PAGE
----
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Government slammed by jobseekers for lack of support

Over half (53%) of job seekers do not believe the government offers any support in helping them find a new job, according to research from employment technology company, CareerWallet.

The research found most job seekers (52%) use job sites and aggregators to look for their next role, making it the most popular way to find a job.  

This was followed by job seekers applying directly on company websites (28%), using recruitment agencies (23%) and word of mouth (22%). 

Craig Bines, CEO of CareerWallet, said job seekers should turn to AI for support when looking for work, rather than rely on government resources. 

Speaking to HR magazine, he said: “It's no surprise that our national jobseeker survey has revealed that the vast majority of job seekers are disgruntled with the support they get from the government.  

“They offer an outdated and poorly managed service that doesn’t give any additional value to people looking for work. 

“The rise in AI solutions over the last year will undoubtedly make government support for job seekers even more outdated.” 

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Bines said generative AI can be a useful tool for refining applications and researching roles.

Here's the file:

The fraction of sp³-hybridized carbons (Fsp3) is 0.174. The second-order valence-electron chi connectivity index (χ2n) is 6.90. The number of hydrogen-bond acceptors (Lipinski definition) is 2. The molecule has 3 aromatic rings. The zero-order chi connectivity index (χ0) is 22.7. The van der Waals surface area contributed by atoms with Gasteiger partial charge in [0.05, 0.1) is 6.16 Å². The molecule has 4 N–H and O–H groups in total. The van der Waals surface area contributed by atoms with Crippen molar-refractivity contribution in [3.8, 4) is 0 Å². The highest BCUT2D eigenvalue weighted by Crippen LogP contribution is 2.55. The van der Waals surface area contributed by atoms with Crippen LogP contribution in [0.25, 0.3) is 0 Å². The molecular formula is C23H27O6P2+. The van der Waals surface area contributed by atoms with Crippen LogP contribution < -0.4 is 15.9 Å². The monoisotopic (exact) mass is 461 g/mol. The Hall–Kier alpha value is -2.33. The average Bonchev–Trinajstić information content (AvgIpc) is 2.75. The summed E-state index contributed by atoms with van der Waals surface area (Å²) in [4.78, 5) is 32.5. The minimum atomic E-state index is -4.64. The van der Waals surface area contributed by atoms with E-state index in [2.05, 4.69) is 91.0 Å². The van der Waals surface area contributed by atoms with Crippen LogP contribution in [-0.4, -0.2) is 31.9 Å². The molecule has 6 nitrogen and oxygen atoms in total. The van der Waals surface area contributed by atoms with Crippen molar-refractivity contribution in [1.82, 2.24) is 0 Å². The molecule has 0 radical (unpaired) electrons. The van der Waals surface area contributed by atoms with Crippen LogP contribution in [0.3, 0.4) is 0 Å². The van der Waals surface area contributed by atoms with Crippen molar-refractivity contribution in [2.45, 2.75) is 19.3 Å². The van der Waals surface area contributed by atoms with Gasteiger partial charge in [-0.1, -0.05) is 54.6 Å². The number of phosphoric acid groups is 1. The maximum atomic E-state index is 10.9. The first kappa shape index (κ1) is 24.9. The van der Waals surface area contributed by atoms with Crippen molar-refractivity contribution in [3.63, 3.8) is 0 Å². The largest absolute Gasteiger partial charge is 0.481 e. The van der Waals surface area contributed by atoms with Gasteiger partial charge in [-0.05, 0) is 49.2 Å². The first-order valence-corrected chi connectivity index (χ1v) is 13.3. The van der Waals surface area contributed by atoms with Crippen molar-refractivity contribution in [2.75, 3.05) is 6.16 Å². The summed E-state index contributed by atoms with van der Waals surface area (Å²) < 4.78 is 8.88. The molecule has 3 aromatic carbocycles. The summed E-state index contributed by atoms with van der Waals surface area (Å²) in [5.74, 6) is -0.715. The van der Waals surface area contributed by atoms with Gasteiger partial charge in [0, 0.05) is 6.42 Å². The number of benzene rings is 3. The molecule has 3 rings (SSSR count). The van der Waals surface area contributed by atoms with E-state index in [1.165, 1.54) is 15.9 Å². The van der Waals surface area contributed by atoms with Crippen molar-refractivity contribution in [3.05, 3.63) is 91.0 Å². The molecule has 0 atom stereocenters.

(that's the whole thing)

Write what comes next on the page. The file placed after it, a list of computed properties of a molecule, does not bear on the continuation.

He added: “Apps such as ChatGPT are starting to impact the recruitment industry as job seekers are using this tech to help draft their CVs and prep for job interviews. 

“They can also quickly gather relevant information on a business and even the individuals who will be interviewing them.” 

Separate research from Microsoft in May found 70% of employees would delegate as much work as possible to AI and most employees are already comfortable using AI for administrative tasks (76%), analytical work (79%) and creative work (73%).  

Bines said AI tools are so popular that they may one day render government job support obsolete. 

“For many, AI will offer an opportunity to access and apply for jobs they might have previously struggled with, thus reducing the need for government job support centres and even online services,” he said.